What with all the new houses being constructed around te UK at the moment, there is a rush of people wishing to own their first/bigger home.
The developers are quite a whiley bunch when it comes to 'sealing the deal' so will apply a few tricks to 'rush' a prospective buyer into making what will be the biggest purchase of their lives.
Some of the tricks are outlined below.
Trick 1 - The 'selling fast' trick
Ever wandered around a new development and noticed how many of the nearly/completed properties are already sold?. Well, one of the easiest ways to get someone to make their minds up is to initiate their 'panic buying' mode.
If they think they are about to miss out on a bargain because 'as you can see, the properties are selling fast and the next phase will be more expensive', the buyer will rush into the decision to purchase the property in order to not miss out on their new home.
In reallity, 50% of the properties initially marked as 'sold' are not in fact sold at all. So don't be surprised to find that when you finally moved in to find the property next door is no longer sold, but instead 'for sale'.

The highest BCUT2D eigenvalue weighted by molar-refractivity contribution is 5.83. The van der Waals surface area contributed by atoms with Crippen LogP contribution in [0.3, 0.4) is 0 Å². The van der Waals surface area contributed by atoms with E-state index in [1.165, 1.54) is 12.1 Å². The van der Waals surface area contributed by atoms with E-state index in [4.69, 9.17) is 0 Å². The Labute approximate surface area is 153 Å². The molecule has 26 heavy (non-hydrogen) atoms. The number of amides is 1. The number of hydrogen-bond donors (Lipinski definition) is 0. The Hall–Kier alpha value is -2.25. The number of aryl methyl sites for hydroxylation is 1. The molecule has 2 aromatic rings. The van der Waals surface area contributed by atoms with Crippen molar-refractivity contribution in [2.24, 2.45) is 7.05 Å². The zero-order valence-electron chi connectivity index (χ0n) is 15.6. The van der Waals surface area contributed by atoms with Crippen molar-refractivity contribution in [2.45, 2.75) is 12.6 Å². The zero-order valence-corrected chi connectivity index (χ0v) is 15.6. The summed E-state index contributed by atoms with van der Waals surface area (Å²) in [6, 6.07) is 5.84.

This trick is used to kick-start sales on new developments.
Trick 2 - Multi-developer sites
A large number of developers operate under more than one name so don't be surprised to see exactley the same houses built across a major development with a small number being built by another developer.
This 'other' developer will usually be a subsiduary or sister company to the main developer. The houses will be identicle to the ones built by the main developer, but will be much lower in price.
This trick is to fool they buyer into believing that the higher-priced houses are a much better quality.
In reallity, once a set number of the lower pried houses are sold, the price difference is reversed so that the small development becomes higher-priced. Meanwhile, the houses on the main development see their prices cut by whatever the initial difference was in the first place.
Thus, those who purchased the cheaper houses are exstatice to see their houses increase in price, whilst those who purchased at a higher price may well find themselves in negative equaty.